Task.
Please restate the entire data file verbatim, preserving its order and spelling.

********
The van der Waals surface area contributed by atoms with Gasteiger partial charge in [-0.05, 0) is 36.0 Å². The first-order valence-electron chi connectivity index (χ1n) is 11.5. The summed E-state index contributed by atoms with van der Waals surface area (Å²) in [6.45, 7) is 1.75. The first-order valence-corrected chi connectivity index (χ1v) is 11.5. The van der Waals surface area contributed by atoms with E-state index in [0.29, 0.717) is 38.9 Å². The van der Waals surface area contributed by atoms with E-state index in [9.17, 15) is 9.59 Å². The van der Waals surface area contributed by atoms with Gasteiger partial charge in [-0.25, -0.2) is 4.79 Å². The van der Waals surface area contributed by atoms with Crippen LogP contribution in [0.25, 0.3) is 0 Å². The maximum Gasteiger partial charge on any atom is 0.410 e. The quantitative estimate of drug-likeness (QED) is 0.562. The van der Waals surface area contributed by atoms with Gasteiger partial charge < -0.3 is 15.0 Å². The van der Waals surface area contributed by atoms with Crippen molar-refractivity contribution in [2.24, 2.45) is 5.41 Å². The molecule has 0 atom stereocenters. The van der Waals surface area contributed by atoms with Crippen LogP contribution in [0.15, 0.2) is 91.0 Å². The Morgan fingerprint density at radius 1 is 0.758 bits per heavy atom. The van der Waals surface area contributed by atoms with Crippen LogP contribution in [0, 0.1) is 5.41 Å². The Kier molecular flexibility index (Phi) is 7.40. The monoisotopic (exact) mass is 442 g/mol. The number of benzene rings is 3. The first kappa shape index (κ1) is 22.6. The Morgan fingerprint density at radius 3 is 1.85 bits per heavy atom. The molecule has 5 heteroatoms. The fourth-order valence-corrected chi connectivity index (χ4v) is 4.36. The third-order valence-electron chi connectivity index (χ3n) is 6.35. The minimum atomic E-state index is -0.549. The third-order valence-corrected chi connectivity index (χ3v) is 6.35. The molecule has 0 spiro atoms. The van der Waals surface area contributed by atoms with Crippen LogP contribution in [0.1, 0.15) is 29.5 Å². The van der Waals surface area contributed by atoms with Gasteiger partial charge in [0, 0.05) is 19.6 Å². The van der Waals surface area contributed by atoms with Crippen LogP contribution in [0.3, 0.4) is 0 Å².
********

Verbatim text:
The van der Waals surface area contributed by atoms with Gasteiger partial charge in [-0.05, 0) is 36.0 Å². The first-order valence-electron chi connectivity index (χ1n) is 11.5. The summed E-state index contributed by atoms with van der Waals surface area (Å²) in [6.45, 7) is 1.75. The first-order valence-corrected chi connectivity index (χ1v) is 11.5. The van der Waals surface area contributed by atoms with E-state index in [0.29, 0.717) is 38.9 Å². The van der Waals surface area contributed by atoms with E-state index in [9.17, 15) is 9.59 Å². The van der Waals surface area contributed by atoms with Gasteiger partial charge in [-0.25, -0.2) is 4.79 Å². The van der Waals surface area contributed by atoms with Crippen LogP contribution in [0.25, 0.3) is 0 Å². The maximum Gasteiger partial charge on any atom is 0.410 e. The quantitative estimate of drug-likeness (QED) is 0.562. The van der Waals surface area contributed by atoms with Gasteiger partial charge < -0.3 is 15.0 Å². The van der Waals surface area contributed by atoms with Crippen molar-refractivity contribution in [2.24, 2.45) is 5.41 Å². The molecule has 0 atom stereocenters. The van der Waals surface area contributed by atoms with Crippen LogP contribution in [0.15, 0.2) is 91.0 Å². The Morgan fingerprint density at radius 1 is 0.758 bits per heavy atom. The van der Waals surface area contributed by atoms with Crippen LogP contribution in [0, 0.1) is 5.41 Å². The Kier molecular flexibility index (Phi) is 7.40. The monoisotopic (exact) mass is 442 g/mol. The number of benzene rings is 3. The first kappa shape index (κ1) is 22.6. The Morgan fingerprint density at radius 3 is 1.85 bits per heavy atom. The molecule has 5 heteroatoms. The fourth-order valence-corrected chi connectivity index (χ4v) is 4.36. The third-order valence-electron chi connectivity index (χ3n) is 6.35. The minimum atomic E-state index is -0.549. The third-order valence-corrected chi connectivity index (χ3v) is 6.35. The molecule has 0 spiro atoms. The van der Waals surface area contributed by atoms with Crippen LogP contribution in [0.1, 0.15) is 29.5 Å². The van der Waals surface area contributed by atoms with Gasteiger partial charge in [0, 0.05) is 19.6 Å². The van der Waals surface area contributed by atoms with Crippen LogP contribution in [0.3, 0.4) is 0 Å².